It's this sort of thing, repeated in dozens of different variations between both the animals, that brings me to my working assumption that they must think pretty much the way I do about things. Again, that may be totally erroneous or even silly, but we rarely misunderstand each other.

Matt Mullenix said...

Labrat notes: "the fundamental question I was asking is if whether a basic sense of self-awareness in dogs is a logical one. The one you seem to be answering is whether or not it's a useful one- and as the thread of conversation is proving, those questions may very well have two different answers."

I would say that dog (and other animal) self-awareness is certainly logical, if indeed it is logical that we have it. How else, unless we are talking about supernatural/divine causes, could it be that humans are fundamentally different in this one way, when we are so demonstrably similar in every other way?

That's the basis of my view about them: the simplest explanation is that our mental faculties are more or less as similar to animals' as are our physical faculties---which are different mainly in degree and not kind.

Every animal is pretty closely related to every other one, if your frame of reference is the Universe.

Rebecca K. O'Connor said...

LabRat-- Matt drug me off the topic. It wasn't my fault, I swear. I was trying to argue that although I believe animals are self aware, I do not believe that the way they learn is an indicator of this.

There are lots of examples of modeling behavior in other species though, one of the most famous being the tits in the UK that learned rip off the top of milk bottles to drink the cream by following the examples of other birds. I really don't think a tit is anywhere near as self aware as a dog and they are just as capable of modeling behavior.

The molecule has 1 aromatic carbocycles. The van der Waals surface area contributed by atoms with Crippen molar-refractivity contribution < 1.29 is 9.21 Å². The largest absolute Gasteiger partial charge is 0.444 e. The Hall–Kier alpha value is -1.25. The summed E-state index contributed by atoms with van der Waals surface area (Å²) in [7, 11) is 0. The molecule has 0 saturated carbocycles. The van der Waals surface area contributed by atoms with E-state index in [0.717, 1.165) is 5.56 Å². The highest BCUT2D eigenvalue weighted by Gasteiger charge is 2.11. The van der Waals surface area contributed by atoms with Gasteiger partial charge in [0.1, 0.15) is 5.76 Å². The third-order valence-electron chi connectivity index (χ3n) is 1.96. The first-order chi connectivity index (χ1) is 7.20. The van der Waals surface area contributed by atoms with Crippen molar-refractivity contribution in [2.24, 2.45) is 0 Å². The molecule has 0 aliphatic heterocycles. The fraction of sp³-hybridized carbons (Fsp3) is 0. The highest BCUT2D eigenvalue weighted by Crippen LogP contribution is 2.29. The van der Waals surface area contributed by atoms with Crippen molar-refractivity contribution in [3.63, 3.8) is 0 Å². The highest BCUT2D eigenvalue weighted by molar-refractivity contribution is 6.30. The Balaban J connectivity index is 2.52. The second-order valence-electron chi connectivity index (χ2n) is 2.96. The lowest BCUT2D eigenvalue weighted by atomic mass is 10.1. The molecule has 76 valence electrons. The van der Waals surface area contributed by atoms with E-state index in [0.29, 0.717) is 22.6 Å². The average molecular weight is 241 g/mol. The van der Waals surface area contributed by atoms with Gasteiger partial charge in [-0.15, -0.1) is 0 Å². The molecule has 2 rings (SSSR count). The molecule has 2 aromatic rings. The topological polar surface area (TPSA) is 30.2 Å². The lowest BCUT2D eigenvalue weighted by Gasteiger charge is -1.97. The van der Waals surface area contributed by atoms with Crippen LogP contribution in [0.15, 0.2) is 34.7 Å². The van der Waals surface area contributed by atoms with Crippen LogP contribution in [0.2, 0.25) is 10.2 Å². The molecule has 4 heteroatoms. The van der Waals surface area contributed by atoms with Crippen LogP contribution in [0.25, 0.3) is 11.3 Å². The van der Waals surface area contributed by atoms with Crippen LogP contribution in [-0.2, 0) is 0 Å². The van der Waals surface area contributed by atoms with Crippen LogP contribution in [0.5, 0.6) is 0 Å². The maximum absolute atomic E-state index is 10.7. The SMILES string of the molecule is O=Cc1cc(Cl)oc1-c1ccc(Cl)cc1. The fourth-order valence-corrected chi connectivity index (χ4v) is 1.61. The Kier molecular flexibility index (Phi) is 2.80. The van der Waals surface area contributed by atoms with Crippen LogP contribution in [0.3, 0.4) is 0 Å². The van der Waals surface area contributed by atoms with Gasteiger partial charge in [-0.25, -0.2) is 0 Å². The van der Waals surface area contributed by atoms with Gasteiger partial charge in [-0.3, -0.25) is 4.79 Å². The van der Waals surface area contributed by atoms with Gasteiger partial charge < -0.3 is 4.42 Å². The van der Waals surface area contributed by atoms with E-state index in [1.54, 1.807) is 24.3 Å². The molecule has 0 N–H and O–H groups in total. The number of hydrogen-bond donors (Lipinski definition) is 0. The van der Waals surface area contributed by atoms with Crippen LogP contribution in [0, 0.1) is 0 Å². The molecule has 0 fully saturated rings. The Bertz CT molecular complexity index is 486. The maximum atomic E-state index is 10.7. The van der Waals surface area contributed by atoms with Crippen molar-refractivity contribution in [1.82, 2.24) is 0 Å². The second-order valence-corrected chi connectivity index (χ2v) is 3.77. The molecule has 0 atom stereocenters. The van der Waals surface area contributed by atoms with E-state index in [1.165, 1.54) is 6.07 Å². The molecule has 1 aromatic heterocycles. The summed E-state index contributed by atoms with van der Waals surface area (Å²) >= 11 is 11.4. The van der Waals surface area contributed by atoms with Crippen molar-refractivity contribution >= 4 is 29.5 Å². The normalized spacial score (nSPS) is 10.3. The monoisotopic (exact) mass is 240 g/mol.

I would also argue that there absolutely WAS reinforcement involved in what the dog experiment. A behavior won't repeat if it isn't reinforced, period. Reinforcement can be a very minimal stimulation though. You flip a light switch wanting light and the light goes on, that's reinforcement. It doesn't have to be food and overt praise. It may just be a fun behavior to do-- that's still reinforcing. There's plenty of things that are self-reinforcing. Or the humans in the experiment might have exhibited signs of pleasure -- to a dog, a smile can be reinforcing.

So I just don't buy that the ability to learn behaviors creatively equals self awareness.

LabRat said...

There are lots of examples of modeling behavior in other species though, one of the most famous being the tits in the UK that learned rip off the top of milk bottles to drink the cream by following the examples of other birds. I really don't think a tit is anywhere near as self aware as a dog and they are just as capable of modeling behavior.